Tel Aviv — Israel’s Haredim may be on the cusp of losing even more of their power following their exclusion from the new government. If David Stav gets his way, they will no longer control the rabbinate.
The self-styled iconoclast is standing in the election for Ashkenazi chief rabbi this summer, and already has the support of several Likud lawmakers as well as three of the parties in the government — Yesh Atid, Yisrael Beiteinu and Tzipi Livni’s party, Hatnuah — with a fourth, Jewish Home, looking likely to back him. Though decided by a board of 150 people, many of them not politicians, the selection is heavily dependent on political backing.
Israel’s Modern Orthodox rabbis often complain about Haredi dominance in religious affairs, but few act against it as brazenly as 53-year-old Stav, municipal rabbi for the town of Shoham, in central Israel. In 1996 he set up the Tzohar organization to provide an alternative model for the rabbinate. It has become a kind of watchdog of the rabbinate, in addition to providing practical alternatives for those frustrated by Haredi control of the institutions of religious life.
Answering secular Israelis’ complaints about negative experiences at the compulsory pre-wedding bridal classes, it set up its own user-friendly bridal course. And, responding to criticisms that rabbis arrive late or expect payment in contravention of state rules, it started offering its members for officiation, with the promise that they would tailor the ceremony where possible to the couple’s wishes and act for free.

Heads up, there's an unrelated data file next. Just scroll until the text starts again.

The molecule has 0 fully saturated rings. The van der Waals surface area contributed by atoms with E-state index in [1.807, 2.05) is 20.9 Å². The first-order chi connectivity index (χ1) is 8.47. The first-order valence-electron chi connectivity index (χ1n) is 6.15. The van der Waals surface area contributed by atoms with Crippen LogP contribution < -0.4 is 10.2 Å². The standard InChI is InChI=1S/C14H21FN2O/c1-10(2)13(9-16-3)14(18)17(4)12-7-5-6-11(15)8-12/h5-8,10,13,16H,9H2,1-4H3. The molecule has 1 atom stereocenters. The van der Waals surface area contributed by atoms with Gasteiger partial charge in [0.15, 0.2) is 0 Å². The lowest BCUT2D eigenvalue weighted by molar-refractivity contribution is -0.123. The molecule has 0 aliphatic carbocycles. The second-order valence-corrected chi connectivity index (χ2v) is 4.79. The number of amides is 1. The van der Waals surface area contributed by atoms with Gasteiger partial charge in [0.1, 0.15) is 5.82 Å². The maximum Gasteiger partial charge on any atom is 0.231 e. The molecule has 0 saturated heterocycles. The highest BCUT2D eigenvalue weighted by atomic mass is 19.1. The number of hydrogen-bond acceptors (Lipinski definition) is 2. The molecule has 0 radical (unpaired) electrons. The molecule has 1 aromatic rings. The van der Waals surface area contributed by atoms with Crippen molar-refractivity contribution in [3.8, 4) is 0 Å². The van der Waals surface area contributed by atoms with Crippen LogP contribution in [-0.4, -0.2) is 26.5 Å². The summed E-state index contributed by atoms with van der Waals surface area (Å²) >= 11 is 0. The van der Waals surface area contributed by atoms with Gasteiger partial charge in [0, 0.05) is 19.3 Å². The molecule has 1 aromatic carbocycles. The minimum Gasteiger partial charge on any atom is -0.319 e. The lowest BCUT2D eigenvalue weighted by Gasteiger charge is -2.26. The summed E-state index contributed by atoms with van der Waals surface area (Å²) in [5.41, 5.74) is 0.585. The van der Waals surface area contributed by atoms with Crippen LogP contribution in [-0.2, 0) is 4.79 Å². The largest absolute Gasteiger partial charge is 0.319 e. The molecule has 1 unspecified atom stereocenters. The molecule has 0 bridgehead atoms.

Talking to the Forward in the lobby of a Jerusalem hotel, Stav promised, if elected, to change the basic concept of what Israeli’s government rabbinate is all about. Stav, a 53-year-old father of nine, was born in Jerusalem to a prestigious Hasidic dynasty — his maternal grandfather was rebbe of the Zvhil Hasidic sect, Gedalia Moshe Goldman. His father was a rarity — a Belz Hasid who was also a Zionist, hence Stav’s service in the army and his strong Zionist identity. For much of his rabbinic career Stav was co-head of one of the best-known modern-Orthodox rabbinic academies in Israel, Yeshivat Hesder Petach Tikva, a post he held until 2009
Currently, he claims, the rabbinate’s policies are “directed towards one sector, to satisfy one sector. It doesn’t see any draw to embrace the whole Jewish community.” Encounters with the rabbinate are disorganized, he said, and sometimes leave people feeling “insulted.” This produces a public that “likes to hate Judaism and the Jewish heritage.”
Stav wants to transform the rabbinate into an approachable and streamlined body dedicated to serving the public, where the visits that people make to register marriages turn them on to Judaism instead of turning them off, and where couples are helped to resolve bureaucratic problems rather than sent away because of them.